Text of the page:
Tuesday, January 4, 2011

How to Deal With Paradox

At the crux of every Christian paradox is God.
The more I learn about the Bible and truth the more I find truths that at first glance contradict each other.  I find that so much of what is true is in tension with itself, so that to present some truths simultaneously almost certainly results in seemingly contradicting oneself.  As I considered these paradoxes and why they exist so rampantly and why it seems that in the reality of time and space and human wisdom they cannot dwell together equally true every moment of the day, it occurred to me that it was because, at their very root, these things dwell outside the realm of natural everyday existence.  The truth of these paradoxes, and the resulting tension, lies in and can only be understood through the very nature of God.  The supernatural acting upon and interacting with the natural makes the natural seem....unnatural.
I then realized that there are only three possible responses to Christian paradox:
     1) Discount it as untrue nonsense that is implausible.  People who do this are seen as the "world".  Because they have rejected Jesus as God they are left in their sin with no glimpse or understanding of God. Unable to grasp salvation that depends upon works but has no basis in works, a man who is simultaneously 100% human and 100% God, or a loving God who created the world with the intention of sending people to Hell, they simply reject Christianity all-together.  Individuals who deal with Christian paradox by simply marking it off as untrue foolishness subscribe to the wisdom of the world, which God's wisdom surpasses.
     2) The second possible response is blind "faith".  People simply take these things to be true, they see contradictions in Scripture that they neither have the desire to understand nor the courage to reject.  They are Christians because they are and accept what is handed to them because they do.  We typically see these people as "nominal" Christians, but one quickly sees that this approach leave one alarmingly short of God.  Rather than seeing God, rather than pursuing God through truth, they are satisfied to have truth and leave God out of the picture.  Like the demons in James they affirm that there is a God, they affirm truth, but they know neither the Way nor the Life.  They are lukewarm.  They feel no tension resulting from conflicting truths, they have no problem with affirming the deity and humanity of Christ but at the same time they have no explanation for how these can exist together.  However, in order to "believe" two things that are entirely opposite, one must either be crazy or actually believe neither of them at all.  If you feel no tension resulting from contradictory concepts then you do not fully subscribe to those concepts as true.  While the first group at least had the wisdom of the world, this group has no wisdom at all.  And on the last day God will say, "Away from me, I never knew you" because they were so quick to "accept" truth without ever taking the time to know and love God, who is at the root of all truth.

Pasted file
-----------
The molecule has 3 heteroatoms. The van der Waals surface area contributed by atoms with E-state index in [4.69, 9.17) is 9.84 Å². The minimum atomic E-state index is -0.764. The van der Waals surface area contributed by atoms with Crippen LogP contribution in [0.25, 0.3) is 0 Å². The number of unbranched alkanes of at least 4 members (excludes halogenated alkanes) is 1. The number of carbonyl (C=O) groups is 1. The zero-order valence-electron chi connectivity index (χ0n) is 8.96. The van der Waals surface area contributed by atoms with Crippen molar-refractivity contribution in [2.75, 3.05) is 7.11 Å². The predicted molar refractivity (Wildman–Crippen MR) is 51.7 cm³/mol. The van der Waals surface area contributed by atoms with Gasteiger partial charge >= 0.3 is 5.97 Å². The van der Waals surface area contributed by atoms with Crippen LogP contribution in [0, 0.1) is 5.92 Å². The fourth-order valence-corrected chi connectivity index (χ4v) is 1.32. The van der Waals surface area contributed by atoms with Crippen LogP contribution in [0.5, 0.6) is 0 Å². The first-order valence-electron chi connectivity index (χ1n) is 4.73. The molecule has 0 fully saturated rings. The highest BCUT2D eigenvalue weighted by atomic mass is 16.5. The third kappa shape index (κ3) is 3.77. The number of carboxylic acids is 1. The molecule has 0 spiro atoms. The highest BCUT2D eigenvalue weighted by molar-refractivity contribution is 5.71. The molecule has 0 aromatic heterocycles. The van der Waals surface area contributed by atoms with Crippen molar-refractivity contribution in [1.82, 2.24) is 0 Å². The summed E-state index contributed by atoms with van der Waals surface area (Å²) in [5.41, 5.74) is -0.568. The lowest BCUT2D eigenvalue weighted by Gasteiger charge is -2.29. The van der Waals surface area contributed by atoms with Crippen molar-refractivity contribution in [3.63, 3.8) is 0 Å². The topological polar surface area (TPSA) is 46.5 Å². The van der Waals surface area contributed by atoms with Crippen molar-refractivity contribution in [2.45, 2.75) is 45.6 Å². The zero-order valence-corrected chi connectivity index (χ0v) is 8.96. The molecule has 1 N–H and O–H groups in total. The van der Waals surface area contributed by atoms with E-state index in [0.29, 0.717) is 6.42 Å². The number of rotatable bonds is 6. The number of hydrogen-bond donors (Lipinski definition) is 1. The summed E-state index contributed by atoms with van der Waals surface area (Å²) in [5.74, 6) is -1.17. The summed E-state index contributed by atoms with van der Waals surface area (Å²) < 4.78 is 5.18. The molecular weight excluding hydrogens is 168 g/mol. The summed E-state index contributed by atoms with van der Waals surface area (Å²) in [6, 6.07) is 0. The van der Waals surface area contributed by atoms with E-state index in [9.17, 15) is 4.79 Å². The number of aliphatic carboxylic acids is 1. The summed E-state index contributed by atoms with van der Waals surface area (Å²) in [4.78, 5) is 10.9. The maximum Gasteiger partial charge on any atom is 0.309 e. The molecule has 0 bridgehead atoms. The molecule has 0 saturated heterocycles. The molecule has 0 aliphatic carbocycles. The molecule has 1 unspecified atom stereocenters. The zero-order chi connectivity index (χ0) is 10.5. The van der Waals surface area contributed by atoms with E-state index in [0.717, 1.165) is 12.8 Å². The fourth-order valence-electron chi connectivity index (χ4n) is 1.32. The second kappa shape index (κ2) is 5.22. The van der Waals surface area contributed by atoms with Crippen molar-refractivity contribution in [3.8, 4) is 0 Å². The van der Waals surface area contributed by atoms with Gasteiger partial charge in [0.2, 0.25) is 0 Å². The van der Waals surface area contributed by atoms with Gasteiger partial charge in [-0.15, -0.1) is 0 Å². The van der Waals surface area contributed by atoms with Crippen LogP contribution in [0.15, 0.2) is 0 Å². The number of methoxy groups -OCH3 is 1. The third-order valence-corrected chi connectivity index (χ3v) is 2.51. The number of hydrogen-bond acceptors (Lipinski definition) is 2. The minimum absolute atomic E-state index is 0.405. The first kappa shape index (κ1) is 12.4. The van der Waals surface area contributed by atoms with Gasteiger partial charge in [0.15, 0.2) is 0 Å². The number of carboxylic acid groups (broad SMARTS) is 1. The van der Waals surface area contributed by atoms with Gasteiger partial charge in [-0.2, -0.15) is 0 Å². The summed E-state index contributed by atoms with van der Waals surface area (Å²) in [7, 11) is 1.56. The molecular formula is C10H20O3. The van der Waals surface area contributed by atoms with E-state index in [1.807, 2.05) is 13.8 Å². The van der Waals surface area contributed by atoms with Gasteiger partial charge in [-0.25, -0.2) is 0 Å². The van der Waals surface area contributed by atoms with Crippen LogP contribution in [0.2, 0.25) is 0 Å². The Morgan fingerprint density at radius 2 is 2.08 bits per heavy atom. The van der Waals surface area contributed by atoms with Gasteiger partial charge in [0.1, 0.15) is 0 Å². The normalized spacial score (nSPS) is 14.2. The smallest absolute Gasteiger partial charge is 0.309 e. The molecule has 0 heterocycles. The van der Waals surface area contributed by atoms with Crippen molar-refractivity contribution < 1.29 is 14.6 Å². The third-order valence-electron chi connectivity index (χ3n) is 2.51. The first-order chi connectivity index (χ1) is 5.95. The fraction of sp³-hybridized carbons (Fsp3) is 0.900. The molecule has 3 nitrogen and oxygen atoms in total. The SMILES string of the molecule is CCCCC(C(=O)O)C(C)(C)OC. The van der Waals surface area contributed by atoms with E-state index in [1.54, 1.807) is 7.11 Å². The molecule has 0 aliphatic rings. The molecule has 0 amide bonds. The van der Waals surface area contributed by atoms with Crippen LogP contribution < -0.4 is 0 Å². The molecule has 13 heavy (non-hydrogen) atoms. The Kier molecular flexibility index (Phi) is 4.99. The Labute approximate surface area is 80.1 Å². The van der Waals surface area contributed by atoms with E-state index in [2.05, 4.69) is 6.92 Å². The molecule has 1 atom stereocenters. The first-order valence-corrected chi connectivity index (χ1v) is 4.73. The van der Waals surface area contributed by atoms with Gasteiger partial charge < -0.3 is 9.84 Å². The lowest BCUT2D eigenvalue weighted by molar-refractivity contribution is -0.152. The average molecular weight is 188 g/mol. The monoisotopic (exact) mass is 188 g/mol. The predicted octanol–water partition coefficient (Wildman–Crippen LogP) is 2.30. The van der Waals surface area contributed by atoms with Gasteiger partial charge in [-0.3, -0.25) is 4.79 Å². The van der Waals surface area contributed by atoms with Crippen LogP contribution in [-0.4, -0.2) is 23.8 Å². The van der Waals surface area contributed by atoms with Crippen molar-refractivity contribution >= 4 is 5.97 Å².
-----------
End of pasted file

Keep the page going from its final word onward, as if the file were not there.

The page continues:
3) The third response to Christian paradox is to search it out.  Things in Scripture that make no sense, such as the unity of heart and mind, or the very nature of our covenant being simultaneously new and old.  The third group of people dig into these things and cry out to God for an understanding of these things because they are not satisfied with anything that leaves them short of knowing God.  They love God so intensely, and desire Him so fully, that they are not satisfied with truth, but rather look past it and into The Truth.

This leaves me to wonder if we should even teach the answers or solutions to the great paradoxes of the Christian faith, or whether we should rather, like Scripture and the apostles (Luke 24:25-27; 1 Corinthians 1:18-31) only teach Christ's suffering and glory, clearly presenting the paradoxes that exist, and then leaving it up to the hungry and the thirsty to find the God of all wisdom and truth and to worship with their faces to the ground.

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